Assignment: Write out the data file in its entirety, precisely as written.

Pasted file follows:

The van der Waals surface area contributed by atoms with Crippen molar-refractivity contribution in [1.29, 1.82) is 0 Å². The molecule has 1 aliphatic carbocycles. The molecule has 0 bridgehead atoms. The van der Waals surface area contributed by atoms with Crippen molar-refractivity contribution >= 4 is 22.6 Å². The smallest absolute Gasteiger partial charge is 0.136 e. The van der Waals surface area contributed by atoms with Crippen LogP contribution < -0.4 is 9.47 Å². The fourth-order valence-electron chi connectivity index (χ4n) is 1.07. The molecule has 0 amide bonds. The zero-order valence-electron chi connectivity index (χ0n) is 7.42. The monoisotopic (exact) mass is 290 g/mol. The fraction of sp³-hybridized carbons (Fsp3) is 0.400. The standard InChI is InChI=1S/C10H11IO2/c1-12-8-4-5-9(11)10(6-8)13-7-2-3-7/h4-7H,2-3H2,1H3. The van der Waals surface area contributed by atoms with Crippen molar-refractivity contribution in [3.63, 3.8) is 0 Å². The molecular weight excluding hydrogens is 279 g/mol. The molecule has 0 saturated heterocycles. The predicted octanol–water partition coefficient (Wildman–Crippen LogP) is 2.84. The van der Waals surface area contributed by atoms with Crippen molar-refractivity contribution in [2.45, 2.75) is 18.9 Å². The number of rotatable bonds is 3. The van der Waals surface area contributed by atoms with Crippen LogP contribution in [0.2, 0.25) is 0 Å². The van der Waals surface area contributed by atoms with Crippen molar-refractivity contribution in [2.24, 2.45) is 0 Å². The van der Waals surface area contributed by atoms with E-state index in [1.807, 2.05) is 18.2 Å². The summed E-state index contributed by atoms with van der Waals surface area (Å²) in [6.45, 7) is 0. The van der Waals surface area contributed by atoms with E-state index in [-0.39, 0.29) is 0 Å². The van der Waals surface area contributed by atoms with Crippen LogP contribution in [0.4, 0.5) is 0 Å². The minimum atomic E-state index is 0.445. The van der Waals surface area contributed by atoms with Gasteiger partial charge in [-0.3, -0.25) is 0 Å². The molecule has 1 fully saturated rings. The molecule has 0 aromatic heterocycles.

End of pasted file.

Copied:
The van der Waals surface area contributed by atoms with Crippen molar-refractivity contribution in [1.29, 1.82) is 0 Å². The molecule has 1 aliphatic carbocycles. The molecule has 0 bridgehead atoms. The van der Waals surface area contributed by atoms with Crippen molar-refractivity contribution >= 4 is 22.6 Å². The smallest absolute Gasteiger partial charge is 0.136 e. The van der Waals surface area contributed by atoms with Crippen LogP contribution < -0.4 is 9.47 Å². The fourth-order valence-electron chi connectivity index (χ4n) is 1.07. The molecule has 0 amide bonds. The zero-order valence-electron chi connectivity index (χ0n) is 7.42. The monoisotopic (exact) mass is 290 g/mol. The fraction of sp³-hybridized carbons (Fsp3) is 0.400. The standard InChI is InChI=1S/C10H11IO2/c1-12-8-4-5-9(11)10(6-8)13-7-2-3-7/h4-7H,2-3H2,1H3. The van der Waals surface area contributed by atoms with Crippen molar-refractivity contribution in [3.63, 3.8) is 0 Å². The molecular weight excluding hydrogens is 279 g/mol. The molecule has 0 saturated heterocycles. The predicted octanol–water partition coefficient (Wildman–Crippen LogP) is 2.84. The van der Waals surface area contributed by atoms with Crippen molar-refractivity contribution in [2.45, 2.75) is 18.9 Å². The number of rotatable bonds is 3. The van der Waals surface area contributed by atoms with Crippen LogP contribution in [0.2, 0.25) is 0 Å². The van der Waals surface area contributed by atoms with Crippen molar-refractivity contribution in [2.24, 2.45) is 0 Å². The van der Waals surface area contributed by atoms with E-state index in [1.807, 2.05) is 18.2 Å². The summed E-state index contributed by atoms with van der Waals surface area (Å²) in [6.45, 7) is 0. The van der Waals surface area contributed by atoms with E-state index in [-0.39, 0.29) is 0 Å². The van der Waals surface area contributed by atoms with Crippen LogP contribution in [0.4, 0.5) is 0 Å². The minimum atomic E-state index is 0.445. The van der Waals surface area contributed by atoms with Gasteiger partial charge in [-0.3, -0.25) is 0 Å². The molecule has 1 fully saturated rings. The molecule has 0 aromatic heterocycles.